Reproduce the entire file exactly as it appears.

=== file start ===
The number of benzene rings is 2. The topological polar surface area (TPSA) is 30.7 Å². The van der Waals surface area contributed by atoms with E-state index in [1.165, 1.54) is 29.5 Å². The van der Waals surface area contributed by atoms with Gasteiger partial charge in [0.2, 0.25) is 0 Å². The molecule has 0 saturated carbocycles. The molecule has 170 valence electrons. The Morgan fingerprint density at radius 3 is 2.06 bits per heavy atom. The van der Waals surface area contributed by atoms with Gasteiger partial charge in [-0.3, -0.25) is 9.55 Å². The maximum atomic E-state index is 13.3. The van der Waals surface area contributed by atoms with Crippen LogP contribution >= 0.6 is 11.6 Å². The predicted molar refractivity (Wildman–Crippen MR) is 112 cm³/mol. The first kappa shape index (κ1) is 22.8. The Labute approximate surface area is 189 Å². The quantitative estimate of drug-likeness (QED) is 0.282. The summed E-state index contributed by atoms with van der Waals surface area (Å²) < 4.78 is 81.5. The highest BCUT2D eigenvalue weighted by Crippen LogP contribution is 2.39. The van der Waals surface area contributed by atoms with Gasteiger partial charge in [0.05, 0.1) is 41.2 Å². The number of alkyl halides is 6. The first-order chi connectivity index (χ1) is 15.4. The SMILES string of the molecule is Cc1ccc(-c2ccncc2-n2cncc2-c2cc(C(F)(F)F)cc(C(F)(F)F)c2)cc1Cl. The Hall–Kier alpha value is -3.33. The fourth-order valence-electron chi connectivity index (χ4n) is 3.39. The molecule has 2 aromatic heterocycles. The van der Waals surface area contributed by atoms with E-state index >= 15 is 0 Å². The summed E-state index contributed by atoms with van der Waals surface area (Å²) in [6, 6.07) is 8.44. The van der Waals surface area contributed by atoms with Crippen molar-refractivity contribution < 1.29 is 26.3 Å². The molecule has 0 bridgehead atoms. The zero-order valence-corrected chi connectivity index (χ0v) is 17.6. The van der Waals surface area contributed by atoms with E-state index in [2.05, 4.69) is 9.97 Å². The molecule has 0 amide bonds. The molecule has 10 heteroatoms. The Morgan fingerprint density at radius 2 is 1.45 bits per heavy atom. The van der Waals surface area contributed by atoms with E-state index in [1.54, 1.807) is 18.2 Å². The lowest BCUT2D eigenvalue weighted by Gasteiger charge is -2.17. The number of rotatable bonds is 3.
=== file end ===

The number of benzene rings is 2. The topological polar surface area (TPSA) is 30.7 Å². The van der Waals surface area contributed by atoms with E-state index in [1.165, 1.54) is 29.5 Å². The van der Waals surface area contributed by atoms with Gasteiger partial charge in [0.2, 0.25) is 0 Å². The molecule has 0 saturated carbocycles. The molecule has 170 valence electrons. The Morgan fingerprint density at radius 3 is 2.06 bits per heavy atom. The van der Waals surface area contributed by atoms with Gasteiger partial charge in [-0.3, -0.25) is 9.55 Å². The maximum atomic E-state index is 13.3. The van der Waals surface area contributed by atoms with Crippen LogP contribution >= 0.6 is 11.6 Å². The predicted molar refractivity (Wildman–Crippen MR) is 112 cm³/mol. The first kappa shape index (κ1) is 22.8. The Labute approximate surface area is 189 Å². The quantitative estimate of drug-likeness (QED) is 0.282. The summed E-state index contributed by atoms with van der Waals surface area (Å²) < 4.78 is 81.5. The highest BCUT2D eigenvalue weighted by Crippen LogP contribution is 2.39. The van der Waals surface area contributed by atoms with Gasteiger partial charge in [0.05, 0.1) is 41.2 Å². The number of alkyl halides is 6. The first-order chi connectivity index (χ1) is 15.4. The SMILES string of the molecule is Cc1ccc(-c2ccncc2-n2cncc2-c2cc(C(F)(F)F)cc(C(F)(F)F)c2)cc1Cl. The Hall–Kier alpha value is -3.33. The fourth-order valence-electron chi connectivity index (χ4n) is 3.39. The molecule has 2 aromatic heterocycles. The van der Waals surface area contributed by atoms with E-state index >= 15 is 0 Å². The summed E-state index contributed by atoms with van der Waals surface area (Å²) in [6, 6.07) is 8.44. The van der Waals surface area contributed by atoms with Crippen molar-refractivity contribution < 1.29 is 26.3 Å². The molecule has 0 bridgehead atoms. The zero-order valence-corrected chi connectivity index (χ0v) is 17.6. The van der Waals surface area contributed by atoms with E-state index in [2.05, 4.69) is 9.97 Å². The molecule has 0 amide bonds. The molecule has 10 heteroatoms. The Morgan fingerprint density at radius 2 is 1.45 bits per heavy atom. The van der Waals surface area contributed by atoms with E-state index in [1.54, 1.807) is 18.2 Å². The lowest BCUT2D eigenvalue weighted by Gasteiger charge is -2.17. The number of rotatable bonds is 3.